While trolling Big Lots one day a few months ago, I spotted a copy of A Big Hand For The Little Lady. With a top-billed cast of Henry Fonda, Joanne Woodward and Jason Robards, how could I not pick it up for $3? Thankfully I can say that it was worth at least that.
Directed and produced by Fielder Cook, this is the kind of movie they couldn’t make today because there just aren’t enough great character actors out there. It’s a Western comedy, filled with some of the greatest character actors to appear in Westerns, like Charles Bickford and John Qualen. Burgess Meredith, Paul Ford, Kevin McCarthy and Robert Middleton fill out the rest of the cast.
The film kicks off with this wonderful, crackling intro, as undertaker Tropp (Bickford) gathers up the other rick men in the Laredo territory for their annual high-stakes poker game. After everything gets started though, a young family of settlers – Meredith (Fonda), Mary (Woodward) and their son, Jackie (Gerald Michenaud) – arrive at the hotel where the game is being played. Meredith appears to be a recovering gambling addict and when he hears there is a game going on, he tries to get in. Lawyer Otto Habershaw (McCarthy) is more open to letting him join than Henry P.G. Drummond (Robards) is, but Otto gets his way and Meredith is in.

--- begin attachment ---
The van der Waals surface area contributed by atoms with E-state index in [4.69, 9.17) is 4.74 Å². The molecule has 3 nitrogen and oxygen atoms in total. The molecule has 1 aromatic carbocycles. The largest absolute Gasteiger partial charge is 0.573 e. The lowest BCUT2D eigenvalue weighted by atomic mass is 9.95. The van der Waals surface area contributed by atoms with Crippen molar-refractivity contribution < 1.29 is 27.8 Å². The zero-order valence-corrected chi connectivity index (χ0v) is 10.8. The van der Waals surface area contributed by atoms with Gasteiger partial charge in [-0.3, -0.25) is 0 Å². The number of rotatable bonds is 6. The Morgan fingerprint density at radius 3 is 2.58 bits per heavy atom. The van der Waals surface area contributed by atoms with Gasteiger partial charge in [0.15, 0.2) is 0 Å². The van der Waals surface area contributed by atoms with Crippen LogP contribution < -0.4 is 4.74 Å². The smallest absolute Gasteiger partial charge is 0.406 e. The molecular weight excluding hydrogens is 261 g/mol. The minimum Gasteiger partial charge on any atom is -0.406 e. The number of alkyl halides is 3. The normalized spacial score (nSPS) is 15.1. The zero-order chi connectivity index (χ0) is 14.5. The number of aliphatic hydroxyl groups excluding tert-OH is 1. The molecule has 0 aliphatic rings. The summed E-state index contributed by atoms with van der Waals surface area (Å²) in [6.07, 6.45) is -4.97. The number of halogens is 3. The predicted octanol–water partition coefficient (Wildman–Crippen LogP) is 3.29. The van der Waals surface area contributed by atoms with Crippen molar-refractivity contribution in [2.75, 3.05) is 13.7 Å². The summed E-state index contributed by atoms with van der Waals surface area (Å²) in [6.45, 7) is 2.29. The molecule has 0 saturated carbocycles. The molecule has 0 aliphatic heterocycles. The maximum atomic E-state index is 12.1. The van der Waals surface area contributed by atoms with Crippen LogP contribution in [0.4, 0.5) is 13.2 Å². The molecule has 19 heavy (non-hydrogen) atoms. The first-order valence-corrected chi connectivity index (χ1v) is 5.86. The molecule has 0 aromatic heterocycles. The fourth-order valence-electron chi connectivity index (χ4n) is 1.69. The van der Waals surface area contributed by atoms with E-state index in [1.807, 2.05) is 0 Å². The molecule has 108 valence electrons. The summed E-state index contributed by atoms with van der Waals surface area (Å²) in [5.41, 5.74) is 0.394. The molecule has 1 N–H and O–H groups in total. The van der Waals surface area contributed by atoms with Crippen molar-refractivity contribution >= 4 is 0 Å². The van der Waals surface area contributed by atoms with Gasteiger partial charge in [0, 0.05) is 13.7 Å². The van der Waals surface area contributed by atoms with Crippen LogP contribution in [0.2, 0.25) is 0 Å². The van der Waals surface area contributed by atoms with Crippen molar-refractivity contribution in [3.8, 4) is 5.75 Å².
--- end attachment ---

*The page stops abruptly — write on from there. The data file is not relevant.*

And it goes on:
Most of A Big Hand plays out like The Cincinnati Kid‘s last hour, but in a Western setting. However, this is a comedy, filled with brash overacting from Robards, who is clearly having a total blast in this. In fact, it looks like everyone had fun while making this completely unpretentious film.
Cook isn’t a big-name director and is better known for his work as a TV director (although he did make his feature debut with the film version of Rod Serling’s Pattersn). So, he didn’t have any particular style to adhere to. After all, he directed the TV version of A Big Hand, so he knew the material.
While A Big Hand isn’t an essential classic or anything, it’s a real fun movie that I hope more people check out. It has a neat twist and unfortunately goes on a little too long at the end, but its top-notch cast helps you forget about its flaws.
Warner Bros Home Video released A Big Hand on DVD in 2007 and it sadly includes no bonus material, not even a trailer.